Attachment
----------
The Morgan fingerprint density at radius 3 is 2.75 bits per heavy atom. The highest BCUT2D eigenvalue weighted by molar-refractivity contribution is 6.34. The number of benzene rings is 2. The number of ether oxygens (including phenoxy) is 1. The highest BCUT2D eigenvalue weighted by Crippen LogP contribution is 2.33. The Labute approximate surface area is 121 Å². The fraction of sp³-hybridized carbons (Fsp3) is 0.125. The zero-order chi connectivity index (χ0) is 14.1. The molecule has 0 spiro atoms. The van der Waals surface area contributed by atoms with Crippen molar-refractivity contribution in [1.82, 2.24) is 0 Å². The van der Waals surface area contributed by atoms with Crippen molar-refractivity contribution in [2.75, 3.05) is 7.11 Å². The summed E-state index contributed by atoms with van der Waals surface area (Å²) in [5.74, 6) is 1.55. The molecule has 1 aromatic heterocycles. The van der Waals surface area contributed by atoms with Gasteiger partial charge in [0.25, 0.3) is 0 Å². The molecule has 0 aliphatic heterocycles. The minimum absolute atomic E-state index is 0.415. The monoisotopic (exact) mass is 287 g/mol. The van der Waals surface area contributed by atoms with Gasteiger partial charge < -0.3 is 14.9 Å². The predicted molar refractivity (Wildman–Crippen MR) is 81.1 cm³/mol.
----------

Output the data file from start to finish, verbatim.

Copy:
The Morgan fingerprint density at radius 3 is 2.75 bits per heavy atom. The highest BCUT2D eigenvalue weighted by molar-refractivity contribution is 6.34. The number of benzene rings is 2. The number of ether oxygens (including phenoxy) is 1. The highest BCUT2D eigenvalue weighted by Crippen LogP contribution is 2.33. The Labute approximate surface area is 121 Å². The fraction of sp³-hybridized carbons (Fsp3) is 0.125. The zero-order chi connectivity index (χ0) is 14.1. The molecule has 0 spiro atoms. The van der Waals surface area contributed by atoms with Crippen molar-refractivity contribution in [1.82, 2.24) is 0 Å². The van der Waals surface area contributed by atoms with Crippen molar-refractivity contribution in [2.75, 3.05) is 7.11 Å². The summed E-state index contributed by atoms with van der Waals surface area (Å²) in [5.74, 6) is 1.55. The molecule has 1 aromatic heterocycles. The van der Waals surface area contributed by atoms with Gasteiger partial charge in [0.25, 0.3) is 0 Å². The molecule has 0 aliphatic heterocycles. The minimum absolute atomic E-state index is 0.415. The monoisotopic (exact) mass is 287 g/mol. The van der Waals surface area contributed by atoms with Gasteiger partial charge < -0.3 is 14.9 Å². The predicted molar refractivity (Wildman–Crippen MR) is 81.1 cm³/mol.